How to Rid Your Outdoor Space of Lawn Mushrooms

Mushrooms in grass

The Spruce / David Karoki

Project Overview
  • Working Time: 1 - 2 hrs
  • Skill Level: Beginner

There's nothing like walking barefoot on your lush green lawn—only to step on a squishy mushroom. Where there's one, there's probably more, and they can quickly become an eyesore. While mushrooms usually will not damage your lawn, their presence signals potential problems with your grass. Luckily, there are also prevention methods to help you eliminate pesky fungi from ruining the look and feel of your lawn.

Should You Be Concerned About Lawn Mushrooms?

Mushrooms aren't inherently problematic and can actually be helpful to a lawn in most cases. As the fungus feeds on the lawn's decaying organic matter, it breaks this matter down, making nutrients available to your grass. But some people have valid reasons for wanting to get rid of mushrooms growing in the lawn:

  • They're considered unsightly, especially if you are preparing your property for the real estate market.
  • Some mushrooms are edible (seek expert advice on which kinds are edible), while others are toxic plants, which can be problematic if young children and pets play on your lawn.
  • Some mushrooms even stink badly, the most notorious example being the so-called "stinkhorns."

Causes of Mushrooms in Lawns

Mushrooms seem to spring up out of the blue. But this is not really the case. They are just the visible result of a process that has been going on underground for some time.

An underground fungus (with a much greater mass than the mushrooms have) is the true culprit of your mushroom problem. This fungus, often aided by poor drainage and a lack of sunlight, has been spreading as it feeds on decaying organic matter in the soil, examples of which can include:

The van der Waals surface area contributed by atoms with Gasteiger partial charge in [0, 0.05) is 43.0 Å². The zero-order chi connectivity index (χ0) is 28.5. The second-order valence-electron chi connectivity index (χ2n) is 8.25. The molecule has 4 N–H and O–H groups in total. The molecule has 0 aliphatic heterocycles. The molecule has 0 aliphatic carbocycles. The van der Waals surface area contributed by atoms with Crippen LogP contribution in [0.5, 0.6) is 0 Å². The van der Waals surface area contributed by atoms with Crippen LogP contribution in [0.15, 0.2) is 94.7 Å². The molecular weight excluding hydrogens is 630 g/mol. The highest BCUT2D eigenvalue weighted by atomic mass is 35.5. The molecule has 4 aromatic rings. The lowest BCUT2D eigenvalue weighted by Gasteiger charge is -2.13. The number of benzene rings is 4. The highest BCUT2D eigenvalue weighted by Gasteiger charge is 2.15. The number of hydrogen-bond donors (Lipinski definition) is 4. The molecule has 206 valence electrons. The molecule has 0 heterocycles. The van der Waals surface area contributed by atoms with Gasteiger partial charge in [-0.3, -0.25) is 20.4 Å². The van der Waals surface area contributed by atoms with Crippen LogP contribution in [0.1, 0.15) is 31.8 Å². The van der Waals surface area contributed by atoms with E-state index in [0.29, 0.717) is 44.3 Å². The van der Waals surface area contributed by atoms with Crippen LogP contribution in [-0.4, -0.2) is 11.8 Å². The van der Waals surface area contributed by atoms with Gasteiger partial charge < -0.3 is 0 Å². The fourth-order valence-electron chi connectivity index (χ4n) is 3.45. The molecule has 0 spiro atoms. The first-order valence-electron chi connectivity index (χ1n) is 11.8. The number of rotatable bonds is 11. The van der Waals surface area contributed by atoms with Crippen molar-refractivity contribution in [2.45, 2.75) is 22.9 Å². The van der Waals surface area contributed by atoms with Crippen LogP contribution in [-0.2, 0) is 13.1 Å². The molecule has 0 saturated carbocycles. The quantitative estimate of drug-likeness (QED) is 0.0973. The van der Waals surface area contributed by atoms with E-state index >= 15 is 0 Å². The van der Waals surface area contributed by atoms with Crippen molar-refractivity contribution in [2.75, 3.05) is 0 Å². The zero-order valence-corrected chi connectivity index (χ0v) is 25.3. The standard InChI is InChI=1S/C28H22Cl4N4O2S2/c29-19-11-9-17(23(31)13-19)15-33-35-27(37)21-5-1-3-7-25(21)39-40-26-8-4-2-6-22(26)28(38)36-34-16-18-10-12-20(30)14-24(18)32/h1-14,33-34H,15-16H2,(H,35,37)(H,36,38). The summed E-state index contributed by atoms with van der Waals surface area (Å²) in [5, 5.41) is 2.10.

The mushrooms are merely the reproductive structures of this fungus. Their purpose is to produce spores that can help the plant spread even further.

What You'll Need

Equipment / Tools

  • Small spade
  • Spray bottle
  • Lawn aerator
  • Rain barrels (if needed)
  • Pruning shears


  • Plastic bag
  • Mild soap-and-water solution
  • Downspouts and gutter repair pieces (if needed)


How to Get Rid of Existing Mushrooms

The job of a mushroom is to release its spores, so it's best to pluck and remove them before they can release their spores. This method will not solve the problem (because the underground fungus will live on), but it will cut down on mushroom reproduction in the future, at least.

  1. Pull Up the Mushrooms

    Pull or dig as much of it from the ground as possible (do not just pluck off the mushroom head).

  2. Wrap Them Up

    Put the mushrooms immediately in a plastic bag so the movement doesn't disperse any spores. Tightly close the bag so that no spores can become airborne.

  3. Use a Dish Detergent Solution

    Spray a few drops of dish detergent mixed with water where you removed the mushroom; the dish soap acts as a mild fungicide.

How to Prevent Mushrooms From Growing

If you want to thwart the growth of mushrooms, you can take matters into your own hands. The overall reasons for lawn mushrooms include poor drainage, lack of nutrients, too many shady spots, and too much decaying organic matter left on the lawn.